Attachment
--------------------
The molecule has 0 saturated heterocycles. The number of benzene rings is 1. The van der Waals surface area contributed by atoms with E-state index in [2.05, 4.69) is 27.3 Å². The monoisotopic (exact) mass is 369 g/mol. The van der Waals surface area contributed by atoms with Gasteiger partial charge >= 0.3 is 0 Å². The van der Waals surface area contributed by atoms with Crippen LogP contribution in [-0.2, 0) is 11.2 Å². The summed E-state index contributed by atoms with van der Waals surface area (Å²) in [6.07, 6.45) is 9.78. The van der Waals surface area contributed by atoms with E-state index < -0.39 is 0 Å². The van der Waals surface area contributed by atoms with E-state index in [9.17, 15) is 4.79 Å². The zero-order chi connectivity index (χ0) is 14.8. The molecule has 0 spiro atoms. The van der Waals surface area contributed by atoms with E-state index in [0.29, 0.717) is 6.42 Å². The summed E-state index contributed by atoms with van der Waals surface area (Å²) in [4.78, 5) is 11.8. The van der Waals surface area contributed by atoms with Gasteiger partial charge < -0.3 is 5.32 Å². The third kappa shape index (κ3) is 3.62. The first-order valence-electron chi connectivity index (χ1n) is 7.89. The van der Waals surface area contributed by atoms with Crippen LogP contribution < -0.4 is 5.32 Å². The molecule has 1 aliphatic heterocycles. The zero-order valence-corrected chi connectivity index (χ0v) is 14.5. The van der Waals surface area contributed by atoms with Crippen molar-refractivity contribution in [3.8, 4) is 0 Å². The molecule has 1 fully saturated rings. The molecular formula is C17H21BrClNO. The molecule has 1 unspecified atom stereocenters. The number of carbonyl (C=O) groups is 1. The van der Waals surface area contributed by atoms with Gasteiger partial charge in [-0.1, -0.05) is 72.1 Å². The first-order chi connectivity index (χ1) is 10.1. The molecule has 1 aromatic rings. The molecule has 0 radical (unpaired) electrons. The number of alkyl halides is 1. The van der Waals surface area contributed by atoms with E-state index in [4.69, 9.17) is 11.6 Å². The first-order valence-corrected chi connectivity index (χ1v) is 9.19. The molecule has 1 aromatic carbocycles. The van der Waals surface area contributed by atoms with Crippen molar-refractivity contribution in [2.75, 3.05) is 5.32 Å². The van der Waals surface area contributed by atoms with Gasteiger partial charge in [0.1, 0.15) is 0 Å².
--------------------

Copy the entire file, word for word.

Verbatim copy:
The molecule has 0 saturated heterocycles. The number of benzene rings is 1. The van der Waals surface area contributed by atoms with E-state index in [2.05, 4.69) is 27.3 Å². The monoisotopic (exact) mass is 369 g/mol. The van der Waals surface area contributed by atoms with Gasteiger partial charge >= 0.3 is 0 Å². The van der Waals surface area contributed by atoms with Crippen LogP contribution in [-0.2, 0) is 11.2 Å². The summed E-state index contributed by atoms with van der Waals surface area (Å²) in [6.07, 6.45) is 9.78. The van der Waals surface area contributed by atoms with E-state index < -0.39 is 0 Å². The van der Waals surface area contributed by atoms with E-state index in [9.17, 15) is 4.79 Å². The zero-order chi connectivity index (χ0) is 14.8. The molecule has 0 spiro atoms. The van der Waals surface area contributed by atoms with E-state index in [0.29, 0.717) is 6.42 Å². The summed E-state index contributed by atoms with van der Waals surface area (Å²) in [4.78, 5) is 11.8. The van der Waals surface area contributed by atoms with Gasteiger partial charge < -0.3 is 5.32 Å². The third kappa shape index (κ3) is 3.62. The first-order valence-electron chi connectivity index (χ1n) is 7.89. The van der Waals surface area contributed by atoms with Crippen LogP contribution < -0.4 is 5.32 Å². The molecule has 1 aliphatic heterocycles. The zero-order valence-corrected chi connectivity index (χ0v) is 14.5. The van der Waals surface area contributed by atoms with Crippen molar-refractivity contribution in [3.8, 4) is 0 Å². The molecule has 1 fully saturated rings. The molecular formula is C17H21BrClNO. The molecule has 1 unspecified atom stereocenters. The number of carbonyl (C=O) groups is 1. The van der Waals surface area contributed by atoms with Gasteiger partial charge in [-0.1, -0.05) is 72.1 Å². The first-order chi connectivity index (χ1) is 10.1. The molecule has 1 aromatic rings. The molecule has 0 radical (unpaired) electrons. The number of alkyl halides is 1. The van der Waals surface area contributed by atoms with E-state index in [4.69, 9.17) is 11.6 Å². The first-order valence-corrected chi connectivity index (χ1v) is 9.19. The molecule has 1 aromatic carbocycles. The van der Waals surface area contributed by atoms with Crippen molar-refractivity contribution in [2.75, 3.05) is 5.32 Å². The van der Waals surface area contributed by atoms with Gasteiger partial charge in [0.1, 0.15) is 0 Å².